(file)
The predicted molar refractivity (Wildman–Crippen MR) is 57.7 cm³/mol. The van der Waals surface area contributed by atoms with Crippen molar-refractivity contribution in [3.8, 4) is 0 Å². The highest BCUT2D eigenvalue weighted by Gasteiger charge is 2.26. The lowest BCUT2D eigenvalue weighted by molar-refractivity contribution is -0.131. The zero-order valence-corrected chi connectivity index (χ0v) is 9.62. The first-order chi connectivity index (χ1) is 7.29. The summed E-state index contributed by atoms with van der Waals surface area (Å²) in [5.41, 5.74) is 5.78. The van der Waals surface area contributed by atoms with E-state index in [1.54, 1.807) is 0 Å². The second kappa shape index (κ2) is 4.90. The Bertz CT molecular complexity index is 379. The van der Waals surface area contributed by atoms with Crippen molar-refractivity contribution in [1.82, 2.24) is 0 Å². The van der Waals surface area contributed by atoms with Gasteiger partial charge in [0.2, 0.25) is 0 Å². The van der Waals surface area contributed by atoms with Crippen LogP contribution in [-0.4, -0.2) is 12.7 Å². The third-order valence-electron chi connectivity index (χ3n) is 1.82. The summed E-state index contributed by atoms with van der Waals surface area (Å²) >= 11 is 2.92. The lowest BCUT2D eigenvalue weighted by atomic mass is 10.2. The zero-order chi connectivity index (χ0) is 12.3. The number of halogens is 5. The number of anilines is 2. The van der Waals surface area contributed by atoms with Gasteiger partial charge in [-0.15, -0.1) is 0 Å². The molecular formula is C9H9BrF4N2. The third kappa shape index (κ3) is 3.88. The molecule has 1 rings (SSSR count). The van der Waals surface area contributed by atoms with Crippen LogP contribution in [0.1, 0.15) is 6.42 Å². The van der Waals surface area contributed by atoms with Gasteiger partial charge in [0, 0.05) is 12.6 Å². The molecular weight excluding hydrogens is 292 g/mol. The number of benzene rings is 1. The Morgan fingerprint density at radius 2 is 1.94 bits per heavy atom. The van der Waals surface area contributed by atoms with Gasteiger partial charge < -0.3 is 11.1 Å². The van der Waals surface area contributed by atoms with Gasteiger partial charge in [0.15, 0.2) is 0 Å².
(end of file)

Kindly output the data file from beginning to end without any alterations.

The predicted molar refractivity (Wildman–Crippen MR) is 57.7 cm³/mol. The van der Waals surface area contributed by atoms with Crippen molar-refractivity contribution in [3.8, 4) is 0 Å². The highest BCUT2D eigenvalue weighted by Gasteiger charge is 2.26. The lowest BCUT2D eigenvalue weighted by molar-refractivity contribution is -0.131. The zero-order valence-corrected chi connectivity index (χ0v) is 9.62. The first-order chi connectivity index (χ1) is 7.29. The summed E-state index contributed by atoms with van der Waals surface area (Å²) in [5.41, 5.74) is 5.78. The van der Waals surface area contributed by atoms with E-state index in [1.54, 1.807) is 0 Å². The second kappa shape index (κ2) is 4.90. The Bertz CT molecular complexity index is 379. The van der Waals surface area contributed by atoms with Crippen molar-refractivity contribution in [1.82, 2.24) is 0 Å². The van der Waals surface area contributed by atoms with Gasteiger partial charge in [0.2, 0.25) is 0 Å². The van der Waals surface area contributed by atoms with Crippen LogP contribution in [-0.4, -0.2) is 12.7 Å². The third-order valence-electron chi connectivity index (χ3n) is 1.82. The summed E-state index contributed by atoms with van der Waals surface area (Å²) >= 11 is 2.92. The lowest BCUT2D eigenvalue weighted by atomic mass is 10.2. The zero-order chi connectivity index (χ0) is 12.3. The number of halogens is 5. The number of anilines is 2. The van der Waals surface area contributed by atoms with Gasteiger partial charge in [-0.15, -0.1) is 0 Å². The molecular formula is C9H9BrF4N2. The third kappa shape index (κ3) is 3.88. The molecule has 1 rings (SSSR count). The van der Waals surface area contributed by atoms with Crippen LogP contribution in [0.1, 0.15) is 6.42 Å². The van der Waals surface area contributed by atoms with Gasteiger partial charge in [0, 0.05) is 12.6 Å². The molecular weight excluding hydrogens is 292 g/mol. The number of benzene rings is 1. The Morgan fingerprint density at radius 2 is 1.94 bits per heavy atom. The van der Waals surface area contributed by atoms with Gasteiger partial charge < -0.3 is 11.1 Å². The van der Waals surface area contributed by atoms with Gasteiger partial charge in [0.15, 0.2) is 0 Å².